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Monday, May 31, 2010

TRAILER TRASH: Candyman Edition!

Random Ramblings from the Vault...

  • I recently had the pleasure of picking up Marvel's Essential Man-Thing Vol. 1, and have been reminded of how deeply I love this character. And what an incredible array of writers and artists that worked on him in the '70s--Howard Chaykin, Mike Ploog, Len Wein, Neal Adams, Roy Thomas, John Buscema. Hate me if you must, but I'll always prefer Manny to that other avenging swamp creature over at DC...
  • I know this has nothing to do with horror, but while I'm on the subject of comics, I'd like to point out that I think Yul Brynner would've made one hell of a Sub-Mariner. If only someone had had the foresight to do a Namor movie 50 years ago...
  • This whole werewolf teenager phenomenon really has me freaked out. Seems to have started in the area of San Antonio, Texas, with Twilight-inspired kids dressing up as some kind of lupine goths. Just another reinforcement of how most contemporary suburban teens would really have gotten the crap kicked out of them if they grew up in my old neighborhood.
  • I've also been enjoying the Beware the Moon documentary on the recent special edition DVD release of An American Werewolf in London. I can totally understand why it won a Rondo Hatton Award for Best DVD Extra.
  • For my money, there aren't many scenes in all of literature more terrifying than Sam battling Shelob in Tolkien's The Two Towers. Stephen King was certainly right about that one.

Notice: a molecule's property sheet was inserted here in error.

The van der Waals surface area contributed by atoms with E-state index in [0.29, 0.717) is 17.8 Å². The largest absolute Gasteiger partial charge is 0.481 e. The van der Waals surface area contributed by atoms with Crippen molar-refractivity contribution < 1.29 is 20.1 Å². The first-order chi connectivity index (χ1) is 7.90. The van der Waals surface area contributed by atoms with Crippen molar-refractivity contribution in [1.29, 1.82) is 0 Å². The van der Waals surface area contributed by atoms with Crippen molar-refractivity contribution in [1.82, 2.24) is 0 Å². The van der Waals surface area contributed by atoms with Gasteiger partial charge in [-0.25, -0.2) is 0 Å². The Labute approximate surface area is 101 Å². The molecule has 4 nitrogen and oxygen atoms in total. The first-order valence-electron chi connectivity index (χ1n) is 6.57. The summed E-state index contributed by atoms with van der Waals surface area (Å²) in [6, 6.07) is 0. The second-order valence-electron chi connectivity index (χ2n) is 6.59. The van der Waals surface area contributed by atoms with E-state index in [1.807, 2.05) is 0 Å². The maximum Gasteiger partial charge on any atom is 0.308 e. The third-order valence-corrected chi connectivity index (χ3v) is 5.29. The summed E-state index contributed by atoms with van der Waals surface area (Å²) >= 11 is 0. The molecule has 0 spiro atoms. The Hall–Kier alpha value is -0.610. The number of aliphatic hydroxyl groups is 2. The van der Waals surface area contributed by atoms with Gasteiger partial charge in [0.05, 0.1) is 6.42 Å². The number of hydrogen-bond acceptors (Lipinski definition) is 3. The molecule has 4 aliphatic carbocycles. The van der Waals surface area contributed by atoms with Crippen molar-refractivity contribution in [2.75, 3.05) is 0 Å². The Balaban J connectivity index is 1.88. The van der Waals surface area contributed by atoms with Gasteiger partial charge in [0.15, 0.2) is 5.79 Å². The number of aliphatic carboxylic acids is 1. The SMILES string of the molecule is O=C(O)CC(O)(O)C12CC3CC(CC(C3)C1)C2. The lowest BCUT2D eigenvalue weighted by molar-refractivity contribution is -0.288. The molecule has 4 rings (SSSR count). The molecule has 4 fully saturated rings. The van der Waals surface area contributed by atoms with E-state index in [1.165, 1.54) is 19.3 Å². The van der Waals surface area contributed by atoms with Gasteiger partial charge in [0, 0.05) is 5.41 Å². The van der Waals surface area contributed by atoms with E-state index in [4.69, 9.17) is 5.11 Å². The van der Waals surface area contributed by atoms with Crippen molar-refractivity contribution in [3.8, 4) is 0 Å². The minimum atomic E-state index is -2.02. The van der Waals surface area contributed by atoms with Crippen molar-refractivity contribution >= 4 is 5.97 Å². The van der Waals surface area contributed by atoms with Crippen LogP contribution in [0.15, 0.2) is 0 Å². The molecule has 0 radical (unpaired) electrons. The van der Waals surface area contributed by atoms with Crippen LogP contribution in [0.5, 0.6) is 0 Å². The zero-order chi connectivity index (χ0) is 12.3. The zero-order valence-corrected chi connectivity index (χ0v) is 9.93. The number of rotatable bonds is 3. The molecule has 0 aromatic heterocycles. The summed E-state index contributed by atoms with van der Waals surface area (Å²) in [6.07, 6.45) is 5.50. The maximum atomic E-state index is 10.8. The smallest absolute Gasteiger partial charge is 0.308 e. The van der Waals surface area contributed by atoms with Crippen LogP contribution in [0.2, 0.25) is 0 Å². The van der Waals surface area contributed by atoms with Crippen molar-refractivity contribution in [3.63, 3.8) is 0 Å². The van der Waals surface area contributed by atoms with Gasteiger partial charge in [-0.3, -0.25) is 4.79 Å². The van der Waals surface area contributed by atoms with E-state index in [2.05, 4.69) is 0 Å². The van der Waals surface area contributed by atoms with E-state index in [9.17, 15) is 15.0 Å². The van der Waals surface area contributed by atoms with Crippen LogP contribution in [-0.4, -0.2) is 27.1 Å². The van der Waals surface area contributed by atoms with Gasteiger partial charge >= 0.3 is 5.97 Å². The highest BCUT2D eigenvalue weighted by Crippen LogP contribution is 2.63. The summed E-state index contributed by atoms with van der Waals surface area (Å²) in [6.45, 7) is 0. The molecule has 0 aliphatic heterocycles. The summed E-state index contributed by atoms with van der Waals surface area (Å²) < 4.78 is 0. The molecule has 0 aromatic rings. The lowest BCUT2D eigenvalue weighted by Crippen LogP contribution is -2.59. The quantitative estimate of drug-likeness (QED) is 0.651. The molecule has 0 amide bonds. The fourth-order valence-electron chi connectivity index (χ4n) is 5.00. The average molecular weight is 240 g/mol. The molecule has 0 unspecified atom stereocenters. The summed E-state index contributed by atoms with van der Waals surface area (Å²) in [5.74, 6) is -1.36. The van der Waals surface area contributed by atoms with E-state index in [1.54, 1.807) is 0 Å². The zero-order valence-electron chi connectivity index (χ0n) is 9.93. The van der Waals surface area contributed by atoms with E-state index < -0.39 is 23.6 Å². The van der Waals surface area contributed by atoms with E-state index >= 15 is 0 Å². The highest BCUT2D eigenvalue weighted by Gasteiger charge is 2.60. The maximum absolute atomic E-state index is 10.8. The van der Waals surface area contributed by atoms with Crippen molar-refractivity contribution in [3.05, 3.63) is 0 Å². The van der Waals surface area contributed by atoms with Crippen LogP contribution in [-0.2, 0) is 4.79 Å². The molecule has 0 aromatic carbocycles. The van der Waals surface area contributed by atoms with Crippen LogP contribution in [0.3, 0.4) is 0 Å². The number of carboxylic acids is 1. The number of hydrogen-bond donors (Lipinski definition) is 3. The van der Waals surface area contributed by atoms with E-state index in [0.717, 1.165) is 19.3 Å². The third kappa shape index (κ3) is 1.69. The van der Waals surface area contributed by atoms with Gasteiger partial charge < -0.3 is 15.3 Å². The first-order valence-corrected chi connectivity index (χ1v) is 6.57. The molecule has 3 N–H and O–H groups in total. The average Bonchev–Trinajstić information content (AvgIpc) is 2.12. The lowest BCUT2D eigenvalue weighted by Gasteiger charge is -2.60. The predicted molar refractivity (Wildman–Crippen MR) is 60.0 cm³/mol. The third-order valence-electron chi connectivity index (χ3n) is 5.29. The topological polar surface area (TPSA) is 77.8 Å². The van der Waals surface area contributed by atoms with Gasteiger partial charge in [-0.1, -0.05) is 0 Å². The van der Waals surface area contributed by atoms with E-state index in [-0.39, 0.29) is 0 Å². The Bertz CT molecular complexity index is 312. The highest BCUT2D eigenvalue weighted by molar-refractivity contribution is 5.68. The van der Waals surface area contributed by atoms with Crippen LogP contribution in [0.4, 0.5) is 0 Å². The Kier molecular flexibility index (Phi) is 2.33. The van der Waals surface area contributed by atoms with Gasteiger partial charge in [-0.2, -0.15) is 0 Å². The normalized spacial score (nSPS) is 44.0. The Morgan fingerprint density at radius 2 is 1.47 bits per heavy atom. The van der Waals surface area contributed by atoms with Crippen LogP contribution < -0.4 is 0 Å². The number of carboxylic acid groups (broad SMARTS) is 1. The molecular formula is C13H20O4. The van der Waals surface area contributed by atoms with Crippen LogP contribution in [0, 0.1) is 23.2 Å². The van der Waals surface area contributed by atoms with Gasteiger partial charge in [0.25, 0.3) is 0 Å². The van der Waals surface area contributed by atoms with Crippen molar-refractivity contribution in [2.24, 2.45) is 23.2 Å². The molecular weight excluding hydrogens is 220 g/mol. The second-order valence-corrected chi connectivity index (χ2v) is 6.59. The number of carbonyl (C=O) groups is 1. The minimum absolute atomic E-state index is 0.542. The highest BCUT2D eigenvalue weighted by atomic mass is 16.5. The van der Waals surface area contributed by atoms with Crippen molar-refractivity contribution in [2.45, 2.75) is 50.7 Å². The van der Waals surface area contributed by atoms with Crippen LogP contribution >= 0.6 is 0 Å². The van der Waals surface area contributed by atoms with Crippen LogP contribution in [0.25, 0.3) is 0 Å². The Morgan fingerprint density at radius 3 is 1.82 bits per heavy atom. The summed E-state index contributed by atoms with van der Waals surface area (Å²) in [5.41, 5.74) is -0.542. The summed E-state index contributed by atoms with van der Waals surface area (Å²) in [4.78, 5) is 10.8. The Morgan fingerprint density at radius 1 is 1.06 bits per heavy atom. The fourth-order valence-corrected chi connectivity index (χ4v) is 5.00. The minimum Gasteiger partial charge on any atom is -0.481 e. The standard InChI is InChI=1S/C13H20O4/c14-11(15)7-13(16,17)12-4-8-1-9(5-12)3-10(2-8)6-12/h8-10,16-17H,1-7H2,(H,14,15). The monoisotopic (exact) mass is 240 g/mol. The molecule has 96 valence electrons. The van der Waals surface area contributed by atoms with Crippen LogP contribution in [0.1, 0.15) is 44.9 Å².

• Looking for a new cheesy '80s horror guilty pleasure? Check out Terrorvision forthwith. Been a favorite of mine ever since it first came out. ET meets Alien meets Saturday the 14th. And I defy you to get that theme music out of your head.
  • If I ever start up my own punk rock band, I'm naming it Never Mind the Shoggoths. Just so you know.
  • If you happen to be in the Boston area, you would do well to check out the Women in Horror program being put on by Friends of the Vault Mike Snoonian & Chris Hallock of All Things Horror. As part of their monthly film series at the Somerville Theater, Mike & Chris will be showcasing some talented female horror filmmakers, highlighted by a screening of Elisabeth Fies' The Commune.
  • I've been invited to be a contributor to the upstart horror site known as The Blood Sprayer, joining a crew of extremely talented folks. I encourage you to give the site a look-over, and be sure to check out the debut edition of my new column, Waiting for Cthulhu, in which I pay tribute to the great Vincent Price.

Saturday, May 29, 2010

The Lucky 13: Week Two: Creature Features/Monster Movies

Welcome back for the second weekly installment of The Lucky 13, The Vault's summer-long collaboration with Brutal as Hell. After last week's descent into the debauchery of grindhouse and exploitation, this week we visit one of the most traditional of horror sub-genres, perhaps the most traditional of all--monster movies and creature features.

Technically speaking, if one were in the hair-splitting mood, these two can indeed be separated into distinct sub-subgenres, with monster movies implying more old-school humanoid beasties, and creature features referring to more of the giant-behemoth-on-the-loose premise. But for our purposes this week, we're taking an all-inclusive look at the bizarre, other-worldy abominations of nature that haunt the history of horror cinema!